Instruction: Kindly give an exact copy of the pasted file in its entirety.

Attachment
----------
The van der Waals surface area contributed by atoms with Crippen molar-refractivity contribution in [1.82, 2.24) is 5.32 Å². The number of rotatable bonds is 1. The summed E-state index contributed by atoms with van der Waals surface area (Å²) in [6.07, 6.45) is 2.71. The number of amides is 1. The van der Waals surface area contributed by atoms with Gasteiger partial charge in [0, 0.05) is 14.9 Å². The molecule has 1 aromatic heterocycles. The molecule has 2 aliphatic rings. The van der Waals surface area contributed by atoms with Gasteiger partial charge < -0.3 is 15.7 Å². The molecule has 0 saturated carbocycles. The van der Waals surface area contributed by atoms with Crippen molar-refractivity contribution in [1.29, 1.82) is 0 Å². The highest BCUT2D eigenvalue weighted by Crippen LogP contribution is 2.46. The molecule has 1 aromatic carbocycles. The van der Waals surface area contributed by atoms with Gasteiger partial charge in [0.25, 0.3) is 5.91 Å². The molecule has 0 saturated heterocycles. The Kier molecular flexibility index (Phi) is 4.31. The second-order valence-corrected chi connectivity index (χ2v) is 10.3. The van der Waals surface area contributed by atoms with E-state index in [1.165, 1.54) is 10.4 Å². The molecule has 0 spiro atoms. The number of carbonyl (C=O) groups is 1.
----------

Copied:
The van der Waals surface area contributed by atoms with Crippen molar-refractivity contribution in [1.82, 2.24) is 5.32 Å². The number of rotatable bonds is 1. The summed E-state index contributed by atoms with van der Waals surface area (Å²) in [6.07, 6.45) is 2.71. The number of amides is 1. The van der Waals surface area contributed by atoms with Gasteiger partial charge in [0, 0.05) is 14.9 Å². The molecule has 1 aromatic heterocycles. The molecule has 2 aliphatic rings. The van der Waals surface area contributed by atoms with Gasteiger partial charge < -0.3 is 15.7 Å². The molecule has 0 saturated carbocycles. The van der Waals surface area contributed by atoms with Crippen molar-refractivity contribution in [1.29, 1.82) is 0 Å². The highest BCUT2D eigenvalue weighted by Crippen LogP contribution is 2.46. The molecule has 1 aromatic carbocycles. The van der Waals surface area contributed by atoms with Gasteiger partial charge in [0.25, 0.3) is 5.91 Å². The molecule has 0 saturated heterocycles. The Kier molecular flexibility index (Phi) is 4.31. The second-order valence-corrected chi connectivity index (χ2v) is 10.3. The van der Waals surface area contributed by atoms with E-state index in [1.165, 1.54) is 10.4 Å². The molecule has 0 spiro atoms. The number of carbonyl (C=O) groups is 1.